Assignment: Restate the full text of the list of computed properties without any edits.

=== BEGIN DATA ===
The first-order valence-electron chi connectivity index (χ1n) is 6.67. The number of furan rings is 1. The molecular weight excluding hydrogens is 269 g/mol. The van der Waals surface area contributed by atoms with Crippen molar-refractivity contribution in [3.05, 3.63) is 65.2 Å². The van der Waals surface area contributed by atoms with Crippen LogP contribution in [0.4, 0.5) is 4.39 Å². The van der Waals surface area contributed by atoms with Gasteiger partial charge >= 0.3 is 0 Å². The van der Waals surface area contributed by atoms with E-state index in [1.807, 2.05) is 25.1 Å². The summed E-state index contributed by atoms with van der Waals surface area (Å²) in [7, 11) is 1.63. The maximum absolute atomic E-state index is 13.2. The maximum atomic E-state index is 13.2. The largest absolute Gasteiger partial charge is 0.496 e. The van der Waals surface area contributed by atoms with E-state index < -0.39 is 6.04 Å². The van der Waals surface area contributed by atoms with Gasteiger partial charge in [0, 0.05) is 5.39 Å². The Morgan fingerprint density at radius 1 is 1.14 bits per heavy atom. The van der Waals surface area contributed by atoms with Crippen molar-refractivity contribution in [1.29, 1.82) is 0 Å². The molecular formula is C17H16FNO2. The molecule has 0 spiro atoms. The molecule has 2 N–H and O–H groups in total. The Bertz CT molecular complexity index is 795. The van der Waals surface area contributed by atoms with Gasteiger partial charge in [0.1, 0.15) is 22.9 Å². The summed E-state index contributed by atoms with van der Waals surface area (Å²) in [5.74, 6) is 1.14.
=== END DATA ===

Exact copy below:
The first-order valence-electron chi connectivity index (χ1n) is 6.67. The number of furan rings is 1. The molecular weight excluding hydrogens is 269 g/mol. The van der Waals surface area contributed by atoms with Crippen molar-refractivity contribution in [3.05, 3.63) is 65.2 Å². The van der Waals surface area contributed by atoms with Crippen LogP contribution in [0.4, 0.5) is 4.39 Å². The van der Waals surface area contributed by atoms with Gasteiger partial charge >= 0.3 is 0 Å². The van der Waals surface area contributed by atoms with E-state index in [1.807, 2.05) is 25.1 Å². The summed E-state index contributed by atoms with van der Waals surface area (Å²) in [7, 11) is 1.63. The maximum absolute atomic E-state index is 13.2. The maximum atomic E-state index is 13.2. The largest absolute Gasteiger partial charge is 0.496 e. The van der Waals surface area contributed by atoms with E-state index < -0.39 is 6.04 Å². The van der Waals surface area contributed by atoms with Gasteiger partial charge in [0, 0.05) is 5.39 Å². The Morgan fingerprint density at radius 1 is 1.14 bits per heavy atom. The van der Waals surface area contributed by atoms with Crippen molar-refractivity contribution in [1.29, 1.82) is 0 Å². The molecular formula is C17H16FNO2. The molecule has 0 spiro atoms. The molecule has 2 N–H and O–H groups in total. The Bertz CT molecular complexity index is 795. The van der Waals surface area contributed by atoms with Gasteiger partial charge in [0.1, 0.15) is 22.9 Å². The summed E-state index contributed by atoms with van der Waals surface area (Å²) in [5.74, 6) is 1.14.